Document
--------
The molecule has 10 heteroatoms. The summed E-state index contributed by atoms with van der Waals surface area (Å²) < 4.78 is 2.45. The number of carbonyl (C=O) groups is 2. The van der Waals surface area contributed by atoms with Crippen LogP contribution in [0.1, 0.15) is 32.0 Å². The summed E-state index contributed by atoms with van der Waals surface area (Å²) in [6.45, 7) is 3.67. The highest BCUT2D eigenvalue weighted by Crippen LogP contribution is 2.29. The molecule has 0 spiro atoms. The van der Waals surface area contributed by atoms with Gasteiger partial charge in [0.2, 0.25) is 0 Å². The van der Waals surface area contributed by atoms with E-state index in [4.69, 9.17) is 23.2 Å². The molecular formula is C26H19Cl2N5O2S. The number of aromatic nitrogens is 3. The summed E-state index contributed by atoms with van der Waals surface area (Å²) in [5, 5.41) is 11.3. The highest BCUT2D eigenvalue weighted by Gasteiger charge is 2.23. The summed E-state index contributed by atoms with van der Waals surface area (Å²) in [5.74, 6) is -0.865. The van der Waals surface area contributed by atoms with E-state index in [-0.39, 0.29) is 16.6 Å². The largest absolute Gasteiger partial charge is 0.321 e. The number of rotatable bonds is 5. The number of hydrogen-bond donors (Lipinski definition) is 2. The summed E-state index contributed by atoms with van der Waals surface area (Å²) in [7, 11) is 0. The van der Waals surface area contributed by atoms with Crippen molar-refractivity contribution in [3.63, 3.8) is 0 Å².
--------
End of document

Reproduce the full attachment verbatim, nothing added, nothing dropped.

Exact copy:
The molecule has 10 heteroatoms. The summed E-state index contributed by atoms with van der Waals surface area (Å²) < 4.78 is 2.45. The number of carbonyl (C=O) groups is 2. The van der Waals surface area contributed by atoms with Crippen LogP contribution in [0.1, 0.15) is 32.0 Å². The summed E-state index contributed by atoms with van der Waals surface area (Å²) in [6.45, 7) is 3.67. The highest BCUT2D eigenvalue weighted by Crippen LogP contribution is 2.29. The molecule has 0 spiro atoms. The van der Waals surface area contributed by atoms with Gasteiger partial charge in [0.2, 0.25) is 0 Å². The van der Waals surface area contributed by atoms with E-state index in [4.69, 9.17) is 23.2 Å². The molecular formula is C26H19Cl2N5O2S. The number of aromatic nitrogens is 3. The summed E-state index contributed by atoms with van der Waals surface area (Å²) in [5, 5.41) is 11.3. The highest BCUT2D eigenvalue weighted by Gasteiger charge is 2.23. The summed E-state index contributed by atoms with van der Waals surface area (Å²) in [5.74, 6) is -0.865. The van der Waals surface area contributed by atoms with E-state index in [-0.39, 0.29) is 16.6 Å². The largest absolute Gasteiger partial charge is 0.321 e. The number of rotatable bonds is 5. The number of hydrogen-bond donors (Lipinski definition) is 2. The summed E-state index contributed by atoms with van der Waals surface area (Å²) in [7, 11) is 0. The van der Waals surface area contributed by atoms with Crippen molar-refractivity contribution in [3.63, 3.8) is 0 Å².